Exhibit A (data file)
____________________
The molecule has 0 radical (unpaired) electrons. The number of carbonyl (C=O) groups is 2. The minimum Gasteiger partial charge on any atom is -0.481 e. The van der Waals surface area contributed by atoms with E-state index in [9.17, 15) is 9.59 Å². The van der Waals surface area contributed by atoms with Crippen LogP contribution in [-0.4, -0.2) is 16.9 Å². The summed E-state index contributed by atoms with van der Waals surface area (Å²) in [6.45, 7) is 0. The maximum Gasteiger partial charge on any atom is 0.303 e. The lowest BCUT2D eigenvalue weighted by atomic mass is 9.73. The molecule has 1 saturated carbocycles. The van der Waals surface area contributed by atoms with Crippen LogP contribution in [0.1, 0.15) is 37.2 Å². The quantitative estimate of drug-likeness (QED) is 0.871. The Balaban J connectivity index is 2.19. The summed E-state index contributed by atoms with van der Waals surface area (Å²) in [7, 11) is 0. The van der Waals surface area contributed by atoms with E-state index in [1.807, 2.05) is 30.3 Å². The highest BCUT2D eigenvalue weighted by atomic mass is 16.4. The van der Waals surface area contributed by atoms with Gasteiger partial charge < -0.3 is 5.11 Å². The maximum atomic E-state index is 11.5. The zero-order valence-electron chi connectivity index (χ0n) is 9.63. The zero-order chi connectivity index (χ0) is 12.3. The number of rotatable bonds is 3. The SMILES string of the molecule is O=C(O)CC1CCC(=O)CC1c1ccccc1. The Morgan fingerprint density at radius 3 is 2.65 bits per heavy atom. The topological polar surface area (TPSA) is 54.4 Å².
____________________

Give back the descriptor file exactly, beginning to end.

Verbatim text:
The molecule has 0 radical (unpaired) electrons. The number of carbonyl (C=O) groups is 2. The minimum Gasteiger partial charge on any atom is -0.481 e. The van der Waals surface area contributed by atoms with E-state index in [9.17, 15) is 9.59 Å². The van der Waals surface area contributed by atoms with Crippen LogP contribution in [-0.4, -0.2) is 16.9 Å². The summed E-state index contributed by atoms with van der Waals surface area (Å²) in [6.45, 7) is 0. The maximum Gasteiger partial charge on any atom is 0.303 e. The lowest BCUT2D eigenvalue weighted by atomic mass is 9.73. The molecule has 1 saturated carbocycles. The van der Waals surface area contributed by atoms with Crippen LogP contribution in [0.1, 0.15) is 37.2 Å². The quantitative estimate of drug-likeness (QED) is 0.871. The Balaban J connectivity index is 2.19. The summed E-state index contributed by atoms with van der Waals surface area (Å²) in [7, 11) is 0. The van der Waals surface area contributed by atoms with E-state index in [1.807, 2.05) is 30.3 Å². The highest BCUT2D eigenvalue weighted by atomic mass is 16.4. The van der Waals surface area contributed by atoms with Gasteiger partial charge < -0.3 is 5.11 Å². The maximum atomic E-state index is 11.5. The zero-order valence-electron chi connectivity index (χ0n) is 9.63. The zero-order chi connectivity index (χ0) is 12.3. The number of rotatable bonds is 3. The SMILES string of the molecule is O=C(O)CC1CCC(=O)CC1c1ccccc1. The Morgan fingerprint density at radius 3 is 2.65 bits per heavy atom. The topological polar surface area (TPSA) is 54.4 Å².